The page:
VIVIAN SALAMA, WHITE HOUSE REPORTER, "THE WALL STREET JOURNAL": It wasn't the game-changer that the Democrats had hoped for, right? I mean the optics alone, really, they didn't get the sound bites, they didn't get that sort of one big quote from Mueller that says, you know, definitely this is a problem, there's a crime, anything like that, that the Democrats would have felt they had enough to fuel maybe some public sentiment to move forward with any impeachment proceedings. And so they're struggling at this point. And we're really not in a different place than we were.
KING: Were they wrong to expect that? Were they wrong to build this up as some Washington drama that was going to give them a break-through moment?
KAITLAN COLLINS, CNN WHITE HOUSE CORRESPONDENT: I don't really think anyone thought that there was going to be something explosive. Maybe there might have been a few moments that it would have helped things but I don't -- there's nothing new that we learned yesterday. That's what's interesting about even the White House declaring victory here and the president saying that he feels vindicated because the facts are still the same and the report is still a pretty damning portrayal of what's going on inside the White House and what happened with his campaign and how they welcomed Russian interference and Russian help.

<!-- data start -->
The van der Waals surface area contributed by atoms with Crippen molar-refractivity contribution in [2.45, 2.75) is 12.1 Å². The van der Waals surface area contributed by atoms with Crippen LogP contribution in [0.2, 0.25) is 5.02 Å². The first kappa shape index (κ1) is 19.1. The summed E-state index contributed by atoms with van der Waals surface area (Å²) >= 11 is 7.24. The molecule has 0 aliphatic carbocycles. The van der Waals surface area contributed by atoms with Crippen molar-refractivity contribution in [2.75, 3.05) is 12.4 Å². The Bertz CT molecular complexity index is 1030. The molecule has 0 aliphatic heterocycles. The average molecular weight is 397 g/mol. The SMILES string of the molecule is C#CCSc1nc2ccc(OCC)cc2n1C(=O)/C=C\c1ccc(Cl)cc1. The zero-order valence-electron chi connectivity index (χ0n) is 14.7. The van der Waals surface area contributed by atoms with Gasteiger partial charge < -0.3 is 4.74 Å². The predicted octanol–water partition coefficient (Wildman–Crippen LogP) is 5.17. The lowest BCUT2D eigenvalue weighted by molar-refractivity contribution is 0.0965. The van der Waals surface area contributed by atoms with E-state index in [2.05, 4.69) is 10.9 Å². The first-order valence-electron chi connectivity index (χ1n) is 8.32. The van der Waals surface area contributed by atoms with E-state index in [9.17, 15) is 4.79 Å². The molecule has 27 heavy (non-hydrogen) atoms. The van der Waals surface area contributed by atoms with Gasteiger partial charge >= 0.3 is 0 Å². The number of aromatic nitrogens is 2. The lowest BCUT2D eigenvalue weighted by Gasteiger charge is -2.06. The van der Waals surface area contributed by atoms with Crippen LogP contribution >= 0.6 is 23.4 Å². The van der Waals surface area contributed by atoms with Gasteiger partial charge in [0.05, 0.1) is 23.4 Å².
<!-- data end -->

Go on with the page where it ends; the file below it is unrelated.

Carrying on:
But, of course, if the optics don't change, which they didn't yesterday at all, not only does it not seem like they're any closer to impeachment, it seems like now it's been tabled even further.
MAGGIE HABERMAN, CNN POLITICAL ANALYST: What I was struck by, and I do -- I -- look, I understand why they wanted to have this hearing.
HABERMAN: And the report, I agree with Kaitlan, the report itself is a damning document.
HABERMAN: In fact, some of the heat that Bob Mueller took yesterday from Republicans was on that front, which was, did you unfairly treat the president by detailing all of this because in our system you're either, you know, charged or you're innocent, but you don't get to just put all the evidence that wasn't used for a charge on display. And essentially that is what Mueller did.